Action-packed road signs could mean less unfortunate action for pedestrians. More than a year after New York and San Francisco implemented Vision Zero campaigns to increase pedestrian safety, new research shows that warning signs depicting greater movement — think running stick figures, not walking ones — cause fewer pedestrian accidents.
“A sign that evokes more perceived movement increases the observer’s perception of risk, which in turn brings about earlier attention and earlier stopping,” said Ryan Elder, co-author of the new Journal of Consumer Research report. “If you want to grab attention, you need signs that are more dynamic.”
The real U.S. pedestrian sign on the left represents what almost seems to be a casual stroll, while the example on the far right amps up the speed of the walkers.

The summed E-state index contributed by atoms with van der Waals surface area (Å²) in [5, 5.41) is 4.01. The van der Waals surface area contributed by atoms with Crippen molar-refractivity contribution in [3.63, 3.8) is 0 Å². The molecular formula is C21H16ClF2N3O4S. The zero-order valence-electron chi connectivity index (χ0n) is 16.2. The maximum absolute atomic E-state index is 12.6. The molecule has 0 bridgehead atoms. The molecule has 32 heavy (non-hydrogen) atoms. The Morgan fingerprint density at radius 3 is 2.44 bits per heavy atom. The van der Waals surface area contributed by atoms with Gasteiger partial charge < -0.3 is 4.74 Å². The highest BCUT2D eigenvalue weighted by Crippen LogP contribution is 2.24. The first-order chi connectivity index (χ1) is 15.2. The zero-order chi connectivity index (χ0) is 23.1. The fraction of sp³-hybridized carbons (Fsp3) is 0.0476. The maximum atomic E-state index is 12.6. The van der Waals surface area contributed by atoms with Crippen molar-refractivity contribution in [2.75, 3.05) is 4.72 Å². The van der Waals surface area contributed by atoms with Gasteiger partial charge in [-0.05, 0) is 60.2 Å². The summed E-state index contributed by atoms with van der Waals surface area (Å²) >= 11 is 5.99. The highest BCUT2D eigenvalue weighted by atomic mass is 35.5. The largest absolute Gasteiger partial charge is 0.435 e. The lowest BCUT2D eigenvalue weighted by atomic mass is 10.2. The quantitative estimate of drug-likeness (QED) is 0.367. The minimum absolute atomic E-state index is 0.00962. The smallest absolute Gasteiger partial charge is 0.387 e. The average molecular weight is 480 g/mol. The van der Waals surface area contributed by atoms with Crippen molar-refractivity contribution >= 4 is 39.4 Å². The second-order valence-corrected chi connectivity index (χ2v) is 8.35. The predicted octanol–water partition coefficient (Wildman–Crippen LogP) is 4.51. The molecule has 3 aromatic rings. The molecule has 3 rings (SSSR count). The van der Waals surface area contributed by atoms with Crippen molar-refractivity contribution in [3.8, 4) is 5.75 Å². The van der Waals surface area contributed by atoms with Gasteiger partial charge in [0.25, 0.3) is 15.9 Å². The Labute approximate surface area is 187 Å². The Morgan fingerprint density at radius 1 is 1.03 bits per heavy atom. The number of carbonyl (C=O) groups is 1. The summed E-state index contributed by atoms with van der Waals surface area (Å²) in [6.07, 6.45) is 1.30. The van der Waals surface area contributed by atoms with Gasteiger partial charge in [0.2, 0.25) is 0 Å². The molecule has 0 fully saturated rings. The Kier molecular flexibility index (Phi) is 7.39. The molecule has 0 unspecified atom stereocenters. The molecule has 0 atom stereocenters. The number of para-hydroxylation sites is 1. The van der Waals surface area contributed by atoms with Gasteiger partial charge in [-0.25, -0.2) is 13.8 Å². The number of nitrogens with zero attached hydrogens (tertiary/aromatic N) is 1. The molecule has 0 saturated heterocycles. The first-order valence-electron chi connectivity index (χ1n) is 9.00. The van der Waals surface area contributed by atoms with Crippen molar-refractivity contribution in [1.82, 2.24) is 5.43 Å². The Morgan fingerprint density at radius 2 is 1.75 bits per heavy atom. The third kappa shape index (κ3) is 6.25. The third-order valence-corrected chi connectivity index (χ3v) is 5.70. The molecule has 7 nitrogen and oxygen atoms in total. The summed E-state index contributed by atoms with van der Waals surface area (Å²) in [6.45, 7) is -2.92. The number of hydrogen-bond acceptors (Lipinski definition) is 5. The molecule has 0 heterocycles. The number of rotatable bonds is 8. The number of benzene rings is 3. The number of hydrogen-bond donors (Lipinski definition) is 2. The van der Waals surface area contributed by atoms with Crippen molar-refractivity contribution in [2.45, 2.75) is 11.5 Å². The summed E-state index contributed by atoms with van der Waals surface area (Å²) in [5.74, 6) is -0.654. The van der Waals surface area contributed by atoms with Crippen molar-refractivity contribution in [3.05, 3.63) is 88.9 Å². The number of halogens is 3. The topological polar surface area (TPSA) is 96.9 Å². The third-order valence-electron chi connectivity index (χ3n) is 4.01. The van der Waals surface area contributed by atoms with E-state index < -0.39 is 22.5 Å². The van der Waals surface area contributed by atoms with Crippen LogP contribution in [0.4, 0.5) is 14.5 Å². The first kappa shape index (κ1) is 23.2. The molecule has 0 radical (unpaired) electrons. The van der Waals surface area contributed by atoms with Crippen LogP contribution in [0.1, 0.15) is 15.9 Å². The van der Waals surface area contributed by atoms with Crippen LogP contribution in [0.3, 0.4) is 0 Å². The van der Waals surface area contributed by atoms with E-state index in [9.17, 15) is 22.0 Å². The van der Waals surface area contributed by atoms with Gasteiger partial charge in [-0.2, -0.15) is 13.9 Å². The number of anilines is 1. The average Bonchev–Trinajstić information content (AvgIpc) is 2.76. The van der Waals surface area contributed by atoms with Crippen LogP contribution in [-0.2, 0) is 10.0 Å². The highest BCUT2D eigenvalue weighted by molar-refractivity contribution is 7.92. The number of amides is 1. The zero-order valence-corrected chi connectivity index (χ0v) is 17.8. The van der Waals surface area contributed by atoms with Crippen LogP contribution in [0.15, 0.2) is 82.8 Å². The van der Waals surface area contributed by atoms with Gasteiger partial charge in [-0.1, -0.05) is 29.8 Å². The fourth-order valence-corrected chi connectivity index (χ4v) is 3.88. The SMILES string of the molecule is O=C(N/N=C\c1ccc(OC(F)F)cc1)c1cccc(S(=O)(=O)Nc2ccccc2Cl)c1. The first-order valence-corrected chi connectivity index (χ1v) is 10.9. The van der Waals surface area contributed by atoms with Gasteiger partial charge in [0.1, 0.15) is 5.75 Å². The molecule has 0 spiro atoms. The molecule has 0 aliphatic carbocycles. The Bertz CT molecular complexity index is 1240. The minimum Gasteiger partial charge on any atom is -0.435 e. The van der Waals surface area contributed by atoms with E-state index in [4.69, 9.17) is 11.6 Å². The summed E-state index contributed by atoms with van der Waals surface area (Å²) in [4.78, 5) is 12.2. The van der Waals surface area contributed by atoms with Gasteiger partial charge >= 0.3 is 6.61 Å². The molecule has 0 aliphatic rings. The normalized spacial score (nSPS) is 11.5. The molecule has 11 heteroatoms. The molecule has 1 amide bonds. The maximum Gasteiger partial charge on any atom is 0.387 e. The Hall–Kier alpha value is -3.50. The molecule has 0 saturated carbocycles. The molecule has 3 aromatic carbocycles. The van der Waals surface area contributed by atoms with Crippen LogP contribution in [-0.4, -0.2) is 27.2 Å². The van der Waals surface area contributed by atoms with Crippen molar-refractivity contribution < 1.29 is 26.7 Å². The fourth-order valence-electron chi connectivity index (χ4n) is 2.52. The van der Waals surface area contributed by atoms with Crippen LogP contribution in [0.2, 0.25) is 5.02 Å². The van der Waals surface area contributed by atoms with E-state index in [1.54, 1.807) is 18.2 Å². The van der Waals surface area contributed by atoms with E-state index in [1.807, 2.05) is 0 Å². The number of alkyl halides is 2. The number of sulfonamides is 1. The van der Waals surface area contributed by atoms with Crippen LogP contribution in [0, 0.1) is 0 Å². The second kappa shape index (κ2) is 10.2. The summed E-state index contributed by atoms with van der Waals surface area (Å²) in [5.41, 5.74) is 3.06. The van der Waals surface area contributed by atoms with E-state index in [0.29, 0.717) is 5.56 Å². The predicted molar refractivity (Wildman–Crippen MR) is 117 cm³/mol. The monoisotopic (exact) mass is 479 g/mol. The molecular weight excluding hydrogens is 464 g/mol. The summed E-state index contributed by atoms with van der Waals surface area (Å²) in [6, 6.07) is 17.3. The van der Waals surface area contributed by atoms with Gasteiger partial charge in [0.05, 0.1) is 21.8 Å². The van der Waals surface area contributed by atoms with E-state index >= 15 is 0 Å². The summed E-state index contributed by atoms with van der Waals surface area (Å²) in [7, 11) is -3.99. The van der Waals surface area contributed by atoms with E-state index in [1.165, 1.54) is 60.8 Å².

The study argues that drivers react faster to signs showing greater movement because the threat of a last-minute accident seems more real — and often, a quicker reaction, even by a few seconds, can make a major difference.
“If the figures look like they’re walking, then your brain doesn’t worry about them shooting out into the road,” Elder said. “But if they’re running, then you can imagine them being in front of your car in a hurry.”
Another important point in a world where pedestrians can play games with walk signals: Elder’s suggestions seem more noteworthy than whimsical — and not necessarily a contribution to urban cutesification that annoys some city-dwellers.
Marielle Mondon is an editor and freelance journalist in Philadelphia. Her work has appeared in Philadelphia City Paper, Wild Magazine, and PolicyMic. She previously reported on communities in Northern Manhattan while earning an M.S. in journalism from Columbia University.